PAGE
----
So how could this have worked?

1) It would have been awesome if Kote the badass innkeeper was 50-60 years old rather than his mid-twenties. For one thing, it would have been a lot more impressive, and make his world-weary ennui far more understandable and even heartbreaking. (Rothfuss handles his prose skillfully, if not his subject matter).

2) What if young Kvothe hadn’t been born a genius? A good third of his problematic characterization would have been solved right there!

2.5) Young Kvothe’s storyline would be far more effective it had taken place over, say, a minimum of twenty years. Again, because he’s not a genius, his school takes longer and he has to undergo actual struggle to learn proper magic–he could have still had a unusual flair for creative spellcasting or something that makes his work Better Than Yours, but he wouldn’t be infuriatingly precocious and get away with all that he does. He might have actually learned and grown while on the streets of the city, rather than unaccountably simply deciding he doesn’t want to be a street rat anymore. His school years (because it would have taken years) would mean he’d have to actually figure out how the system worked and how the master’s related to each other and what the back stories of the school and characters are before he could a) figure out how to manipulate it all to his advantage and b) without simply being told just because. Also, again: he’d have to expend actual effort.

3) There wouldn’t be the slightly skeevy romantic relationships. Kvothe isn’t supposed to know how to deal with women (although after living such a distrustful life on the streets during such a crucial point in his development, how does he know how to deal with people at all?), and yet, he’s got at least three who ‘admire’ him. There’s Denna, who’s his One True Love, which we know because he meets her first, at which point there’s nothing at all to indicate that they have chemistry, and they never do, but he finds her sexually exciting: very Nice Guy syndrome, no one else could treat her as well, they have conversations! etc. There’s the blonde (?) girl who’s a money-lender, who breaks her own lending rules for him just ’cause. And then there’s the psychologically damaged girl who lives under the school and for some reason will only trust Kvothe, because he plays the best music. But I can’t forget the one Ambrose is lusting after, but who has to look to Kvothe for protection because, despite being presented as perfectly competent (other than later setting herself on fire) won’t stand up to Ambrose’s father. She’s the damsel in distress. It’s exceedingly depressing.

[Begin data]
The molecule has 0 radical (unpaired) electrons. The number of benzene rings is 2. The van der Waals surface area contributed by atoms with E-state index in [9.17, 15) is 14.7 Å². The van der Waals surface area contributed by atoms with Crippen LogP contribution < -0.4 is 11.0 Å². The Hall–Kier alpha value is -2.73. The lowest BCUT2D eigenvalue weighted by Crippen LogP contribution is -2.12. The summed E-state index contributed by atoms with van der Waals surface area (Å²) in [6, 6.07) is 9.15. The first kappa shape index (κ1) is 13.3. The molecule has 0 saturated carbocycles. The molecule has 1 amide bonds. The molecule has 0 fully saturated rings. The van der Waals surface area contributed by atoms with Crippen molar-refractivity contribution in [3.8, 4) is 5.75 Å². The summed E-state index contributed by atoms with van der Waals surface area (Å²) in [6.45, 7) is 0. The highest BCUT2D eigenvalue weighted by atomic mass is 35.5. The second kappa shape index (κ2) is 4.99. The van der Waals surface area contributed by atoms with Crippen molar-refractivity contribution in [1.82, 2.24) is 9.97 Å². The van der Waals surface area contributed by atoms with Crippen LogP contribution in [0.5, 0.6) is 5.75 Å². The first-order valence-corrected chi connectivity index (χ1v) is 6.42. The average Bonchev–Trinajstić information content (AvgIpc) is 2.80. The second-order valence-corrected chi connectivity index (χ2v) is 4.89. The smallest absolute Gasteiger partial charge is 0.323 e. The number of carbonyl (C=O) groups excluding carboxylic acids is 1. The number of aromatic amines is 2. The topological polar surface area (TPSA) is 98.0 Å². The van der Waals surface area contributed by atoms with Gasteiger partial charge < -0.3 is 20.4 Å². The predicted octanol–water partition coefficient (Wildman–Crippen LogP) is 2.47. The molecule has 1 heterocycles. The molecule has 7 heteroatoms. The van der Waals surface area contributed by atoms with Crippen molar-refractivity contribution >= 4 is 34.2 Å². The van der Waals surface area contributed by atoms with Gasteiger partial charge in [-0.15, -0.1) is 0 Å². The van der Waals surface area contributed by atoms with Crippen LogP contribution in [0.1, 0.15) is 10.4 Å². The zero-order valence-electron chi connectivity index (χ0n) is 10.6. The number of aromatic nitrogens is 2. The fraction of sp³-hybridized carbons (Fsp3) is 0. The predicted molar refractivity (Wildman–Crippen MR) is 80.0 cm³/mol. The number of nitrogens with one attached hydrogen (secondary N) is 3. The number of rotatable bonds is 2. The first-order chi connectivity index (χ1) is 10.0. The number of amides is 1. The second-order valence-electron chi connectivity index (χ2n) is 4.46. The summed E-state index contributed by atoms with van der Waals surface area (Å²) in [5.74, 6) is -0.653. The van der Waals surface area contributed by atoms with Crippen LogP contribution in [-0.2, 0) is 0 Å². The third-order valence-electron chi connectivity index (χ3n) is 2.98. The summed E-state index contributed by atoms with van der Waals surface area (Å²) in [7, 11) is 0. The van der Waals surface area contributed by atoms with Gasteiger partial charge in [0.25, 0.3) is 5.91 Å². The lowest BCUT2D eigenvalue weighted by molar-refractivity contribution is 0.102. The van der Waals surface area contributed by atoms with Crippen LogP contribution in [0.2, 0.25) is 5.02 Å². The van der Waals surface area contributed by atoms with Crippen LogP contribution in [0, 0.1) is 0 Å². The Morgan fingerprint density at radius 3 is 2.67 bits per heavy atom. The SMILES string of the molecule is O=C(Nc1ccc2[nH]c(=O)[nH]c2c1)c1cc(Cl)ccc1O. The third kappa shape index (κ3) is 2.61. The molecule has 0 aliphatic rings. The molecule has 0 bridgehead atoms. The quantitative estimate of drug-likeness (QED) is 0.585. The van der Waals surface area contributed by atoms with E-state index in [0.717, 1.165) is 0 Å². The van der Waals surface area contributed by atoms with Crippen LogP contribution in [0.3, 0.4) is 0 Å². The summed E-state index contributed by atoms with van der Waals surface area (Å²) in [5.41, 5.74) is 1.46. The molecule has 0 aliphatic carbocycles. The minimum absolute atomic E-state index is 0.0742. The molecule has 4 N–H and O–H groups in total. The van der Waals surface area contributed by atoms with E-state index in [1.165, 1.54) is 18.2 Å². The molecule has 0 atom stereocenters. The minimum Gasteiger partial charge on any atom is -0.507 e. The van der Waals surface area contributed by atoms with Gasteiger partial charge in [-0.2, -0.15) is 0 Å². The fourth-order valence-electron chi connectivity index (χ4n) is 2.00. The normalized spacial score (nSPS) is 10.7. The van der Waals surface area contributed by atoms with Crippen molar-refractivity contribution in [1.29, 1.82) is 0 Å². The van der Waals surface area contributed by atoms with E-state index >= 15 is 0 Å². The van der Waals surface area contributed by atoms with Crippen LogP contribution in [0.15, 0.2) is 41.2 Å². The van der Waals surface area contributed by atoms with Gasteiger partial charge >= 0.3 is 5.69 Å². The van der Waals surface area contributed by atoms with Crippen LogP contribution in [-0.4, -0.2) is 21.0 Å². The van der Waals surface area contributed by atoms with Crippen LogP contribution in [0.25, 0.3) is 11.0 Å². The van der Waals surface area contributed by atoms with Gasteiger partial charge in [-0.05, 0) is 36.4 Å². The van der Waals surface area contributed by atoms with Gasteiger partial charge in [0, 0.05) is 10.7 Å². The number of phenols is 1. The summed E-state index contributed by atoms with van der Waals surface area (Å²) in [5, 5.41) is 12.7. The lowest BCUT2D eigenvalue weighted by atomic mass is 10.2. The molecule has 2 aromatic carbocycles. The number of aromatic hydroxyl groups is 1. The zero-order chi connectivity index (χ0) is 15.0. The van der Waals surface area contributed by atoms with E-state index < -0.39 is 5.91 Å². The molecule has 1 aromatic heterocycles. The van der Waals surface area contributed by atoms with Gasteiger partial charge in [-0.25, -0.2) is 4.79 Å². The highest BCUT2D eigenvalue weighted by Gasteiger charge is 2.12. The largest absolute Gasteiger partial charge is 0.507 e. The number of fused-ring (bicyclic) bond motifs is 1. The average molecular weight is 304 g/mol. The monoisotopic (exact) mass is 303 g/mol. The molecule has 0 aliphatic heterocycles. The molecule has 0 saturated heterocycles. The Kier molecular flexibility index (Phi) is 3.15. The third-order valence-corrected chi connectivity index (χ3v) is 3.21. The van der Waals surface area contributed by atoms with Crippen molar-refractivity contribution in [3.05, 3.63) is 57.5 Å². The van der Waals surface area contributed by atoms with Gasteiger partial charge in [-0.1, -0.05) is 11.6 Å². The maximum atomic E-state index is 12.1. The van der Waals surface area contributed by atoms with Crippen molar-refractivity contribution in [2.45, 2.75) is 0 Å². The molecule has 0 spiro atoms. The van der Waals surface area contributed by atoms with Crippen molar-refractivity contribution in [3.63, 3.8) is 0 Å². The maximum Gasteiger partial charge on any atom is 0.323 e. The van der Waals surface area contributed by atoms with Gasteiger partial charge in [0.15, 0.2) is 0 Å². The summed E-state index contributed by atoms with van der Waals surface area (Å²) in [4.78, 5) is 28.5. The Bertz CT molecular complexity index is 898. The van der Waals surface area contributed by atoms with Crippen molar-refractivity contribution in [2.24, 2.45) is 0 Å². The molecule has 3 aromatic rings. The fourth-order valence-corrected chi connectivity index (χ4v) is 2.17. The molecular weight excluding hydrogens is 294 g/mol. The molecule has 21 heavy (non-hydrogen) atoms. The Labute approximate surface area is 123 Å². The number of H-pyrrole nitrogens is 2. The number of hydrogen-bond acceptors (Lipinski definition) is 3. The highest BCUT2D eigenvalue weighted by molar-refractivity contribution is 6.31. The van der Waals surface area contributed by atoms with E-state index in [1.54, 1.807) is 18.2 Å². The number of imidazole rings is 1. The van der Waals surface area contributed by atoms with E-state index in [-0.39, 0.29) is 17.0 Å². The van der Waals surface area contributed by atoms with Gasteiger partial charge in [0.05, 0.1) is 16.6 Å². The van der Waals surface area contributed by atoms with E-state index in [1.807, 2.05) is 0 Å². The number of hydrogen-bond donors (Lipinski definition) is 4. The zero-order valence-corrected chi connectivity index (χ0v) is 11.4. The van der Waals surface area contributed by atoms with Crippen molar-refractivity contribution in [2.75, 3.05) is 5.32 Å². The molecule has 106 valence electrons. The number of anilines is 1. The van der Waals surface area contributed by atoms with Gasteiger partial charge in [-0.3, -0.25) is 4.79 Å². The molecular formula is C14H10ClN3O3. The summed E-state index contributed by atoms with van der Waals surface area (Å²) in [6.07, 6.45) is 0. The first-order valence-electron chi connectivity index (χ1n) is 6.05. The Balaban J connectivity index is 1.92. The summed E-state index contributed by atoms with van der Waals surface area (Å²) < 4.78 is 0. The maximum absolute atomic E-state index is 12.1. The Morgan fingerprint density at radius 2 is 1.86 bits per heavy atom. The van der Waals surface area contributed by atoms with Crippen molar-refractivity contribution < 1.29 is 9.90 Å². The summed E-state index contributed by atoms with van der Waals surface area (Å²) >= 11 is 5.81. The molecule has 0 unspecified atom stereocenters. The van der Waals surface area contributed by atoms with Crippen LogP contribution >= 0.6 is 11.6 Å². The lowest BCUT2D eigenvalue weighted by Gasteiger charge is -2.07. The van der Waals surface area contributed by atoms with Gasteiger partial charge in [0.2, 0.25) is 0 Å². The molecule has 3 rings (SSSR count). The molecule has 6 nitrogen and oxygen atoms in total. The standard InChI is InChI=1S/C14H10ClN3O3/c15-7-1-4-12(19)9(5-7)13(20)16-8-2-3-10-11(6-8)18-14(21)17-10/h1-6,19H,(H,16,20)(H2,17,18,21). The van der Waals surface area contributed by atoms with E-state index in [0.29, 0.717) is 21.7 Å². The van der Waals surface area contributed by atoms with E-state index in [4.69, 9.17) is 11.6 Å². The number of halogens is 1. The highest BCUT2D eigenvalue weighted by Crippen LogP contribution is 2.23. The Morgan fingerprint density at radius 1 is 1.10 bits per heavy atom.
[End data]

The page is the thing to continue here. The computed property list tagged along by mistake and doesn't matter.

Conclusion: If Kvothe wasn’t a genius the story would have had to take much longer and time-wise wouldn’t be so compressed. Old Kote would be old and a lot more impressive. And he wouldn’t be such a Stu that while reading I wouldn’t be twitching right out of my chair, which is so terribly undignified.

I have NO IDEA why I liked this book. None. But the prose was pretty. So the pacing must have been pretty good too, since never got so much of Kvothe that I couldn’t finish, which by any normal laws of the universe, shouldn’t have happened.

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Save the United States Post Office!

There really isn’t much to say here, because when it comes to the United States Postal Service, anyone reading this is going to be in a position of profound helplessness.